Folders and File Patterns

This tends to be driven by the size of your project, company and restrictions within that company. For larger companies that have a lot of independent projects, a standard approach will be to have a collection of shared modules in their own repository. This makes flexible and configurable modules that keep a certain standard across the company. You should ensure the module has a big enough purpose though or you could be creating a lot of modules for little impact. An example I would give is a database, for which you would create the server, users, security, networking and possibly the databases themselves, having a module for this makes sense.

For smaller companies or projects, creating modules might not make sense requiring too much effort to maintain for minimal impact. For example, for a small single product company it would mean one change to a database will cause multiple repository changes. However, you can keep to this maintainable and flexible pattern by putting your module local. For this I suggest having a parent folder called ‘modules’, then if you have multiple providers like Azure and AWS, create a folder for each of them. If you don’t have multiple different providers like this, then just keep it to the modules folder level. In this you can then add a folder for each module naming it relative to the purpose, containing the Terraform file as per above.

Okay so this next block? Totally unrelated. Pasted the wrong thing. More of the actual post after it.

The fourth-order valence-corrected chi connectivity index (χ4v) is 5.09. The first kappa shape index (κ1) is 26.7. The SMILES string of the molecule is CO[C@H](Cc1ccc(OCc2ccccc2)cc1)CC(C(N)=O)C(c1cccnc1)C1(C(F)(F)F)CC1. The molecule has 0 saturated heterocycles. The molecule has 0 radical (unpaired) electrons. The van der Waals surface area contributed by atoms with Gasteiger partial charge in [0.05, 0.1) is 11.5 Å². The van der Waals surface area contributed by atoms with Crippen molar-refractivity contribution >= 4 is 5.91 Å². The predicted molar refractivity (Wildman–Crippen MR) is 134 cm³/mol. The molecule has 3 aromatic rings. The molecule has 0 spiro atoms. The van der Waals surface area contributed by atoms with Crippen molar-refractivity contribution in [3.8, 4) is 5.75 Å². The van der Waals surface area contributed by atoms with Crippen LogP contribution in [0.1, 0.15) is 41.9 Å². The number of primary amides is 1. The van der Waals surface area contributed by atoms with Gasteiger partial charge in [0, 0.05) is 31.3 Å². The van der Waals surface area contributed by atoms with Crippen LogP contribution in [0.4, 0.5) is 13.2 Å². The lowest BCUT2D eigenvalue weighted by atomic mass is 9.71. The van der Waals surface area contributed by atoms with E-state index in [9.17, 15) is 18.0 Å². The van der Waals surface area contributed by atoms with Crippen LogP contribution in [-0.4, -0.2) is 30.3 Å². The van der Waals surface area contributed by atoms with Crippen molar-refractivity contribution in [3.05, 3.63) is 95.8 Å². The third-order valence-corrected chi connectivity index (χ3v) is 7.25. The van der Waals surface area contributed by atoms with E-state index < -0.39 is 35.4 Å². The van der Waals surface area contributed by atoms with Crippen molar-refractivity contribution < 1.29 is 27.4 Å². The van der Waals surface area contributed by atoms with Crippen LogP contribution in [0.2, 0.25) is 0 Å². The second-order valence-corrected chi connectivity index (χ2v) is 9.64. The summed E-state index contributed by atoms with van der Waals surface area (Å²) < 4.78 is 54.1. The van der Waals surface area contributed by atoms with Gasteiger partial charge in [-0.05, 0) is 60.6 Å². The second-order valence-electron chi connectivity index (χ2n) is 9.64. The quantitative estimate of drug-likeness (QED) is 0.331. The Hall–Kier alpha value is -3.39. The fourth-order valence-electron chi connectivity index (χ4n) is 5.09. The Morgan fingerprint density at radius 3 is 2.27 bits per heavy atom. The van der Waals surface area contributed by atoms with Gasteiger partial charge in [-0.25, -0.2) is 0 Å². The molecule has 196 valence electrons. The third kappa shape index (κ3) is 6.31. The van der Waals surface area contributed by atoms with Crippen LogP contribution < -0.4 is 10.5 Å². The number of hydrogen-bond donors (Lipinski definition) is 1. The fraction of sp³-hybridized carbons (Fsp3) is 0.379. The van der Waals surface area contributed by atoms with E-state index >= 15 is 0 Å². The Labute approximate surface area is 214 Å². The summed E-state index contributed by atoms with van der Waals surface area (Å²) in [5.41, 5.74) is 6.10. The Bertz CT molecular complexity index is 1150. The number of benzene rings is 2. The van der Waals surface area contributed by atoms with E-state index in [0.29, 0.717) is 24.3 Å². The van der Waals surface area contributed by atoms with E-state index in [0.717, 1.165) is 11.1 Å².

> modules
>> azure
>>> postgresSql
>>>> main.tf
>>>> output.tf
>>>> variables.tf

Some people prefer to not use modules and to then have everything flat within the root directory. This is not a bad thing, but you still need to give a journey to the reader to make finding resources easy and not have very large Terraform content within the file. The consistent thing to do is to split your resources into multiple files, so each file then has its own purpose. Depending on how big the content is within the files depends how much your split it down. For example, if you just have 2 storage accounts being created then you might keep them in one file, but if you have a Virtual Network then multiple Subnets then you might want to split them into more files.